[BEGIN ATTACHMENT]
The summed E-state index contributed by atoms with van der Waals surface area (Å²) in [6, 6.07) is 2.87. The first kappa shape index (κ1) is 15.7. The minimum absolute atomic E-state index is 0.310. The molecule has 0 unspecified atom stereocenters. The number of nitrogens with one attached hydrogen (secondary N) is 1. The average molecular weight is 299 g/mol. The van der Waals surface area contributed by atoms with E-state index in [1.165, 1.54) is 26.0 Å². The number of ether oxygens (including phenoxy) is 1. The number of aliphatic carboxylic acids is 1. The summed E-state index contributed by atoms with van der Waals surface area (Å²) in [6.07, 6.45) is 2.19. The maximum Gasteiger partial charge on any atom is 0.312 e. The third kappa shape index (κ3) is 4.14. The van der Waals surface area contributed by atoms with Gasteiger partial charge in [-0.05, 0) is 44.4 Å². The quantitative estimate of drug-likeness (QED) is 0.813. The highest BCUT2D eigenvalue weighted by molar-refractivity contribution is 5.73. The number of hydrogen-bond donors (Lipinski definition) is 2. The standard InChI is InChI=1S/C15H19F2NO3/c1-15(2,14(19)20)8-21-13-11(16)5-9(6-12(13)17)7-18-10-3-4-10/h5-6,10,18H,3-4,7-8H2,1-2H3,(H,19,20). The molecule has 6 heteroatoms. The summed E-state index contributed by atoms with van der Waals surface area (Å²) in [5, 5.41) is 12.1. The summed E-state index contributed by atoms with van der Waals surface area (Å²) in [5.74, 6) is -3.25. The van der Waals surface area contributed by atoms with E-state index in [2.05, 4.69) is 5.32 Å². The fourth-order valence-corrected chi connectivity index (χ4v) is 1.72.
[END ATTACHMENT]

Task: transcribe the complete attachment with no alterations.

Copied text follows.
The summed E-state index contributed by atoms with van der Waals surface area (Å²) in [6, 6.07) is 2.87. The first kappa shape index (κ1) is 15.7. The minimum absolute atomic E-state index is 0.310. The molecule has 0 unspecified atom stereocenters. The number of nitrogens with one attached hydrogen (secondary N) is 1. The average molecular weight is 299 g/mol. The van der Waals surface area contributed by atoms with E-state index in [1.165, 1.54) is 26.0 Å². The number of ether oxygens (including phenoxy) is 1. The number of aliphatic carboxylic acids is 1. The summed E-state index contributed by atoms with van der Waals surface area (Å²) in [6.07, 6.45) is 2.19. The maximum Gasteiger partial charge on any atom is 0.312 e. The third kappa shape index (κ3) is 4.14. The van der Waals surface area contributed by atoms with Gasteiger partial charge in [-0.05, 0) is 44.4 Å². The quantitative estimate of drug-likeness (QED) is 0.813. The highest BCUT2D eigenvalue weighted by molar-refractivity contribution is 5.73. The number of hydrogen-bond donors (Lipinski definition) is 2. The standard InChI is InChI=1S/C15H19F2NO3/c1-15(2,14(19)20)8-21-13-11(16)5-9(6-12(13)17)7-18-10-3-4-10/h5-6,10,18H,3-4,7-8H2,1-2H3,(H,19,20). The molecule has 6 heteroatoms. The summed E-state index contributed by atoms with van der Waals surface area (Å²) in [5, 5.41) is 12.1. The summed E-state index contributed by atoms with van der Waals surface area (Å²) in [5.74, 6) is -3.25. The van der Waals surface area contributed by atoms with E-state index in [2.05, 4.69) is 5.32 Å². The fourth-order valence-corrected chi connectivity index (χ4v) is 1.72.